Democrat Tina Kotek apparently will be Oregon’s next governor, although Republican Christine Drazan’s campaign on Thursday afternoon urged patience and said several hundred thousand ballots had yet to be counted from Tuesday’s election.
Given Kotek’s narrow victory, I’ll be interested whether anyone studies the influence of Oregon newspaper endorsements in this year’s elections.
Still, her win should surprise no one, despite several pre-election polls indicating Drazan had a slight edge, though well within the margin of error.
Democrats hold a longtime political advantage that less-organized Republicans have been unable to match, and neither could independent candidate Betsy Johnson: the manpower of public employee unions. They have an immense pool of volunteers to help with the less-glitzy parts of campaigning – calling voters, going door-to-door, sending post cards and the like.
Emerging “Rocky”-style through her crowd of campaign supporters, Kotek said all the right things in her victory speech Thursday morning. She won big in the Democratic strongholds of Multnomah, Benton, Washington and Lane counties, based on preliminary returns. By the way, according to a story Thursday in The Seattle Times, Multnomah County is even more Democratic-leaning than Seattle’s King County, which dominates Washington state politics.
The Oregon Blue Book lists more than 75 daily and weekly newspapers. As endorsements decline nationally and in Oregon, only 10 endorsed a gubernatorial candidate this fall:
• Kotek, seven: The Oregonian, Portland; The Astorian; Willamette Week; Portland Mercury; Bend Source Weekly; The Skanner, Portland; Eugene Weekly.
• Johnson, three: The Bulletin, Bend; Portland Tribune; News-Register, McMinnville.
• Drazan, zero.
A newspaper endorsement can be most influential in a tight race, if the endorsed candidate is not whom a reader expected, or when the reader knows little about the race. There’s little need for an Oregon newspaper to endorse a presidential candidate, unless the editorial board has unique insights and information. On the other hand, during my more than 20 years as an editorial page editor in Salem, readers often wished we would have made recommendations in Soil and Water Conservation District races because they knew nothing about those contests. (Neither did we.)
I find it particularly telling when the local newspaper does not support the candidate from the local area. Thus it was noteworthy that The Astorian endorsed Kotek over Johnson this year, or that the Salem Statesman Journal in 2016 recommended Democratic Gov. Kate Brown for election over Republican Bud Pierce, a beloved Salem physician. In 1986, before I was on the Statesman Journal editorial board, Republican Norma Paulus of Salem reportedly walked into the interview with the endorsement in her pocket and exited having lost it to Portland Democrat Neil Goldschmidt.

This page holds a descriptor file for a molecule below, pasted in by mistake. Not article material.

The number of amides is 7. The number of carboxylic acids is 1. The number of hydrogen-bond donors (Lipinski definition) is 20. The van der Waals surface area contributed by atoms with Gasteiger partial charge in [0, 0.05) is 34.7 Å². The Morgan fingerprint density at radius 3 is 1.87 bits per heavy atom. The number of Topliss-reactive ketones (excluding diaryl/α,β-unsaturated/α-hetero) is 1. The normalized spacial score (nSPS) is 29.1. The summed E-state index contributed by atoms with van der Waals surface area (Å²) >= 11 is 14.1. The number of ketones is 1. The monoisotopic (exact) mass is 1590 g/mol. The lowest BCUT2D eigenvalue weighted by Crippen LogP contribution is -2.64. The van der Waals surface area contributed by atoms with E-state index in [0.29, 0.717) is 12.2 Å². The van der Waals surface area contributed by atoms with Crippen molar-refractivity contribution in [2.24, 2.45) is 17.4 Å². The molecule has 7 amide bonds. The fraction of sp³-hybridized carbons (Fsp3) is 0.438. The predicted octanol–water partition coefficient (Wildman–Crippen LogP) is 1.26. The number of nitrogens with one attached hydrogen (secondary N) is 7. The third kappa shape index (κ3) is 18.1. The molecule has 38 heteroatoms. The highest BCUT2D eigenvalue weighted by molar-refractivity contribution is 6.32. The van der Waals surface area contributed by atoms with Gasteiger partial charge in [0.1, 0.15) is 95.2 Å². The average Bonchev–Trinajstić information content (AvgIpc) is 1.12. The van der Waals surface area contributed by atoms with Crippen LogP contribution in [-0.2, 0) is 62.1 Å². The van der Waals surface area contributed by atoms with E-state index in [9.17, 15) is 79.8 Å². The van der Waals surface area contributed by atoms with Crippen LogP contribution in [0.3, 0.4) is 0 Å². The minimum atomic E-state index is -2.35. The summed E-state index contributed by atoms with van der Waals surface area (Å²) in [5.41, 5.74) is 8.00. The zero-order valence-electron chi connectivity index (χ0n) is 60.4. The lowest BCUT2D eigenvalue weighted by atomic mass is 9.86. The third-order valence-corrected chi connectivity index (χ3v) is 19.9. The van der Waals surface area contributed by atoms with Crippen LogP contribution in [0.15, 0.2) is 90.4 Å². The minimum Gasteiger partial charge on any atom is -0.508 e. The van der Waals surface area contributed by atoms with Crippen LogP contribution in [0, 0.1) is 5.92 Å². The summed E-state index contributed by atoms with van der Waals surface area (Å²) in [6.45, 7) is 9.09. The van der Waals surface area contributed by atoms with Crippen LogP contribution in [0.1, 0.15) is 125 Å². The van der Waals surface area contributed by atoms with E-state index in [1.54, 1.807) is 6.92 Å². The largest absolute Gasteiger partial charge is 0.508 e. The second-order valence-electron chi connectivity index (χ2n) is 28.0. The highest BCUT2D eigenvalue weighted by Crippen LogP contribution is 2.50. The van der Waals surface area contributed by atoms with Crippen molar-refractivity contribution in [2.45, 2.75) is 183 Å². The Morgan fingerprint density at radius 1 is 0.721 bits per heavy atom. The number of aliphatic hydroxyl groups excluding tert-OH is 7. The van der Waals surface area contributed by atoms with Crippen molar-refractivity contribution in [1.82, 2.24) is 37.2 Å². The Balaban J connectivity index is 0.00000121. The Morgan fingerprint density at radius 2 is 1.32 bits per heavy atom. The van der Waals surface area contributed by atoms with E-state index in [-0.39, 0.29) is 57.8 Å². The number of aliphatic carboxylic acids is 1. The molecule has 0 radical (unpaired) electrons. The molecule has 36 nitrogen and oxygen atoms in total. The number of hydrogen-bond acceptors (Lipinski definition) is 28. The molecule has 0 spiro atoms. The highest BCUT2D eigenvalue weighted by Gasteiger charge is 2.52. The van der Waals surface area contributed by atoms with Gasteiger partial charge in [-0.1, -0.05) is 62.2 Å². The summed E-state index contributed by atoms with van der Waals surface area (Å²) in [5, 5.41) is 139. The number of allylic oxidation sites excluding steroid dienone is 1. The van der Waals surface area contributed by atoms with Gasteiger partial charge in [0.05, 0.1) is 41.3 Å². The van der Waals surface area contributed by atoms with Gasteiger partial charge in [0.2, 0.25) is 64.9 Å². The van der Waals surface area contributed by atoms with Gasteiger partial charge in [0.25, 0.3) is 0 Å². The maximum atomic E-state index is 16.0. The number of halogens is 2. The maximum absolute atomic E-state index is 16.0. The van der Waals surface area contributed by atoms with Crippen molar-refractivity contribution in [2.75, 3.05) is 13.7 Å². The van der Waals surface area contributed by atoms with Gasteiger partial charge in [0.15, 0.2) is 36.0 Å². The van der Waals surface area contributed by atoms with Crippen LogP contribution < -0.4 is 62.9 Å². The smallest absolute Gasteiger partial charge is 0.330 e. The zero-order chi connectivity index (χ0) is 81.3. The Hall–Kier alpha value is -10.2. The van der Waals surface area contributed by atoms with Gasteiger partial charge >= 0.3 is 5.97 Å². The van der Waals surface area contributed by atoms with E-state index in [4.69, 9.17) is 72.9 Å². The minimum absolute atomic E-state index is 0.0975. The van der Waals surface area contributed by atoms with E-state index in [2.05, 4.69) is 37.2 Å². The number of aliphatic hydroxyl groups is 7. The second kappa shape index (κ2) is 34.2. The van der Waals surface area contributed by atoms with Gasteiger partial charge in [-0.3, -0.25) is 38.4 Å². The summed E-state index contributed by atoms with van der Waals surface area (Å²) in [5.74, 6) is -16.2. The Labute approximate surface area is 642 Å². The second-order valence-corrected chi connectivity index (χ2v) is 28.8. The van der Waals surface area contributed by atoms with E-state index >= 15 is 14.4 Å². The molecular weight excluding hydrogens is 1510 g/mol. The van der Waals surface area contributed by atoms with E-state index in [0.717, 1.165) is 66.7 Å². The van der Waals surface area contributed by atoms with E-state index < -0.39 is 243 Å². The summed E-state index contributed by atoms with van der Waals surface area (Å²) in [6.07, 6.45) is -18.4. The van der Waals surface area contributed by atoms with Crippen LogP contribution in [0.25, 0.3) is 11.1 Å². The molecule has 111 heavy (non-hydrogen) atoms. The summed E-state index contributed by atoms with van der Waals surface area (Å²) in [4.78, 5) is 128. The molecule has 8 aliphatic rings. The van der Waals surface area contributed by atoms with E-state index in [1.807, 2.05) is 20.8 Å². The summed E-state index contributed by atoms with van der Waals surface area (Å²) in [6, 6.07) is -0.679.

It’s certainly true that traditional civic institutions, including newspaper editorials, have declined in influence amid the rise of social media, which allow anyone to send unvetted opinions everywhere. Many newspaper companies have been willing to cede the public square to social media, avoiding election endorsements for lack of editorial staff to do the necessary in-depth work or for fear of alienating subscribers and advertisers. Some newspapers have abandoned opinion pages altogether, including letters to the editor and other community voices.
Some journalists consider endorsements a liability because readers may not recognize the separation between the newspaper’s news-reporting and opinion-deciding staffs. But the separation is real. As a reporter, I always said, “Don’t blame me for what’s in an editorial.” As an editorial writer and editor, I always said, “Don’t blame the reporters for what we write.”
Gerry O’Brien, editor of The Bulletin, thoughtfully explained the purpose of endorsements in a column last month, including:
“With so much input from social media platforms, one could argue that the endorsement is a thing of the past. To us, it remains part of our civic duty. We try to cut through the chatter of online forums and give one a succinct picture of why we support one candidate over another. Readers don’t have to take our advice and we wouldn’t want them to solely rely on what we have to say.
“Yet, readers have encouraged us to continue the endorsement tradition and candidates continue to seek our endorsement because it does carry some weight.”
And remember, readers always get the last word. They have the vote. And in many, probably most, Oregon newspapers, they still have their voices heard through letters to the editor.